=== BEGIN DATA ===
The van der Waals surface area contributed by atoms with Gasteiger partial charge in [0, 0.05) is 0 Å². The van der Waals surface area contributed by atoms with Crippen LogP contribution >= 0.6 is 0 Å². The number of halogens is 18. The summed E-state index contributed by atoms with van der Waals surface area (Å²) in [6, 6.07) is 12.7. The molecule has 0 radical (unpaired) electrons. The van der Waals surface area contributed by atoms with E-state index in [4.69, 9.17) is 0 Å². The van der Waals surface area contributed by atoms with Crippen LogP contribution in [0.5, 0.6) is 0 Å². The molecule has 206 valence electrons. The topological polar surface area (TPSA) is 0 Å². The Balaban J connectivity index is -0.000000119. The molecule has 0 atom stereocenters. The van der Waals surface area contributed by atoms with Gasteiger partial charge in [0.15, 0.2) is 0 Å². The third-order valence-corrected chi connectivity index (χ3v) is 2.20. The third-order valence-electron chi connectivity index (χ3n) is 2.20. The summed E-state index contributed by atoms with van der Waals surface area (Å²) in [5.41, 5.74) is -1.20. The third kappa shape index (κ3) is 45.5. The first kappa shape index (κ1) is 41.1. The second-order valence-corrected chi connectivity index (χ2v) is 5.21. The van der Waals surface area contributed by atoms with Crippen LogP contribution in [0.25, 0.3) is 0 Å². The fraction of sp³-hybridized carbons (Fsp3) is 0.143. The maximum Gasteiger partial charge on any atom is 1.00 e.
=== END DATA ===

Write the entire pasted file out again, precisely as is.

The van der Waals surface area contributed by atoms with Gasteiger partial charge in [0, 0.05) is 0 Å². The van der Waals surface area contributed by atoms with Crippen LogP contribution >= 0.6 is 0 Å². The number of halogens is 18. The summed E-state index contributed by atoms with van der Waals surface area (Å²) in [6, 6.07) is 12.7. The molecule has 0 radical (unpaired) electrons. The van der Waals surface area contributed by atoms with E-state index in [4.69, 9.17) is 0 Å². The van der Waals surface area contributed by atoms with Crippen LogP contribution in [0.5, 0.6) is 0 Å². The molecule has 206 valence electrons. The topological polar surface area (TPSA) is 0 Å². The Balaban J connectivity index is -0.000000119. The molecule has 0 atom stereocenters. The van der Waals surface area contributed by atoms with Gasteiger partial charge in [0.15, 0.2) is 0 Å². The third-order valence-corrected chi connectivity index (χ3v) is 2.20. The third-order valence-electron chi connectivity index (χ3n) is 2.20. The summed E-state index contributed by atoms with van der Waals surface area (Å²) in [5.41, 5.74) is -1.20. The third kappa shape index (κ3) is 45.5. The first kappa shape index (κ1) is 41.1. The second-order valence-corrected chi connectivity index (χ2v) is 5.21. The van der Waals surface area contributed by atoms with Crippen LogP contribution in [0.25, 0.3) is 0 Å². The fraction of sp³-hybridized carbons (Fsp3) is 0.143. The maximum Gasteiger partial charge on any atom is 1.00 e.